Conquering challenges for the suffering

Conquering challenges for the suffering Sr Justine O'Brien (left) and Sr Geraldine Henry from the Daughters of Charity of St Vincent de Paul. Photo: Jenny Barker
Personal Profile
Madison Duddy


I think that as Irish people, it’s part of our DNA to go out, and missionary work isn’t just about evangelisation. We evangelise through our development work with people,” says Sr Geraldine Henry, the Mission Development Coordinator for the Daughters of Charity of St Vincent de Paul.

Belfast-born Sr Henry has travelled all over the world, helping with projects in Nigeria, Kenya, Burkina Faso, Ethiopia and Ghana. She has often been in dangerous situations when working in Africa, but regardless continues to oversee many missions to support the poor and marginalised.

Despite the challenges she faces, Sr Henry loves her missionary work because she has the opportunity to help people one on one and make a true difference in their lives.”

“One of our Nigerian sisters was kidnapped while I was there last October. She was coming out from Mass and they surrounded the car and they took her. I was there, so it was quite traumatic, but we managed to get her released, but I was in five armed robberies myself. The first one was in Sierra Leone during the war. Then, when I was in Nigeria, we had one on the road and then I had three in the house,” says Sr Henry. “It was a quite daunting experience, but I’m a Belfast girl so, tough.”

Despite the challenges she faces, Sr Henry loves her missionary work because she has the opportunity to help people one on one and make a true difference in their lives.

“We don’t just go and pray with people. We look at people and don’t just say ‘sorry for your troubles’ and walk away,” says Sr Henry.

She shared a story about a woman with aids who came to her looking for help. Sr Henry did not just say she would pray for her and send the woman on her way, but asked ‘what can we do to help?’ The woman wanted to learn how to sew, so the sisters got her into sewing classes and she was able to make a little life for herself.

“I met her a few years later, and what she said to me was ‘I am really well now, I’ve got my medicine, I’m able to buy food, my children are now going to school’, but the thing that struck me was she said, ‘when I met you the last time I was nobody and I had nothing, and now I am somebody’. Isn’t that what the essence of being a missionary is about? Changing someone’s life.”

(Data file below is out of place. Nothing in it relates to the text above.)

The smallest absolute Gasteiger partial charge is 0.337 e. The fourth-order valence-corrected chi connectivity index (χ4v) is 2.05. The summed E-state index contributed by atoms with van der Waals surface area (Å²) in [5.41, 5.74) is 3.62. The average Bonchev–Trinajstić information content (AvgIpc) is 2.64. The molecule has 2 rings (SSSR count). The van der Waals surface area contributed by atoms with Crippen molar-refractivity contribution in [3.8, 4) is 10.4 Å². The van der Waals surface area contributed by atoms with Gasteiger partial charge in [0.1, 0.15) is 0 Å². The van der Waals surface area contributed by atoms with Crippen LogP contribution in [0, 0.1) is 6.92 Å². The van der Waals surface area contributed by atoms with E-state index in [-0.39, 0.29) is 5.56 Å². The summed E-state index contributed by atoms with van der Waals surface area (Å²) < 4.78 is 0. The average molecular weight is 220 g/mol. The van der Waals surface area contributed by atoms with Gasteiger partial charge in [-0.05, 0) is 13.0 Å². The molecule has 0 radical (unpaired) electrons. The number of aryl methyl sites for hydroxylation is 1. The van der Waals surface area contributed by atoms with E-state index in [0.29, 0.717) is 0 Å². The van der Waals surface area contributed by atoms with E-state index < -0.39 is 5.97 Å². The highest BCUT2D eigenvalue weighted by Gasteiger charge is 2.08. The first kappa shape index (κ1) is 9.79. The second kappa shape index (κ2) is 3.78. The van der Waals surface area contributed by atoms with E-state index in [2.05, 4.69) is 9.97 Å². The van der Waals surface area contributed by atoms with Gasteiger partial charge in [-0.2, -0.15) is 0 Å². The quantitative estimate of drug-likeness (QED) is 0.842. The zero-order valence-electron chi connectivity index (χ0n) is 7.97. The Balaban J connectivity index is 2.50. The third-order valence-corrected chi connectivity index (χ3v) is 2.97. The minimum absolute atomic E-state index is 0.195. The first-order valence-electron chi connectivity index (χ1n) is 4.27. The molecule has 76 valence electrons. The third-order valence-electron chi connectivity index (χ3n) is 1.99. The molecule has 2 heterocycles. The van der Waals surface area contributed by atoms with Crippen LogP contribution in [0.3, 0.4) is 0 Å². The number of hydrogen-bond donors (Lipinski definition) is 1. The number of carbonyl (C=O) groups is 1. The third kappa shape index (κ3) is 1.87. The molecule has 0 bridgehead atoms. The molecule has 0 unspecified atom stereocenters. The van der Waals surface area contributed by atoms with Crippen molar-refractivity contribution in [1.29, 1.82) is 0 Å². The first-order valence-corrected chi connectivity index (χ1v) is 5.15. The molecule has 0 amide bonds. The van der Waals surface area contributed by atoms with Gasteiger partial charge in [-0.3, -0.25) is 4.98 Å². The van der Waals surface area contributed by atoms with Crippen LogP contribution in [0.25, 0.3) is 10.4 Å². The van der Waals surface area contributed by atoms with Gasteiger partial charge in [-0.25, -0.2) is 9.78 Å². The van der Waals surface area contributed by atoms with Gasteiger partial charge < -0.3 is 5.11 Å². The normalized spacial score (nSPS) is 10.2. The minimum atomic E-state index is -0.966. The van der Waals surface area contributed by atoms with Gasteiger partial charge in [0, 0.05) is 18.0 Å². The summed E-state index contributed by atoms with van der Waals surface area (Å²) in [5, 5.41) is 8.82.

While working in impoverished countries and trying to help various causes, Sr Henry says her faith has been tested. It can be overwhelming to see so many people who need help and not having resources to fix everything.

“St Vincent de Paul was a believer in divine providence, and there are often times in my work where I am just at my wits end and think ‘what could I do for these people?’, and then the next day I get a donation or something,” says Sr Henry.

“Even the other day, three weeks ago, somebody came to me and was offering me some funds, and I sent the message to our sisters in the different countries saying ‘I’m going to get a donation is there anything you need?’ and the sister in Ethiopia got back on to me immediately and she said  ‘you know we have a school and we’ve just been here praying that somebody would come along because the roof has been leaking, the desks are all broken, and we’ve just been sitting here praying something might happen and we would have money to do something and fix the situation’. As they were sitting there, I sent her an email, and it was like an answer to prayer. So, I always say anytime I have witnessed divine providence in my life, that’s when I am reminded God will provide, and I’ve seen it so many times.”

The people Sr Henry works with may challenge her, but she says they are the ones who have great faith and strengthen her own trust in God.

“It’s the people that keep me in a strong faith. Every time I go to Africa, I say that it is the people who are poor and vulnerable who are so trusting in God and they have such wonderful faith, but they challenge me and they help me keep my faith, it’s not the other way around,” says Sr Henry.

Through all her work, Sr Henry says she learned that what makes a missionary is not their religion but their values. Although her faith personally drives her to do her work and helps her overcome the challenges she faces, missionary work is simply about helping the poor and marginalised, and everyone is welcome to do that.

“I’m a member of Misean Cara and we have missionary values and we share those missionary values. It’s not always with Catholics and it’s not always with Christians, but with people of all denominations and none that really work from a value system, and that’s what really makes us missionary: strong value systems.”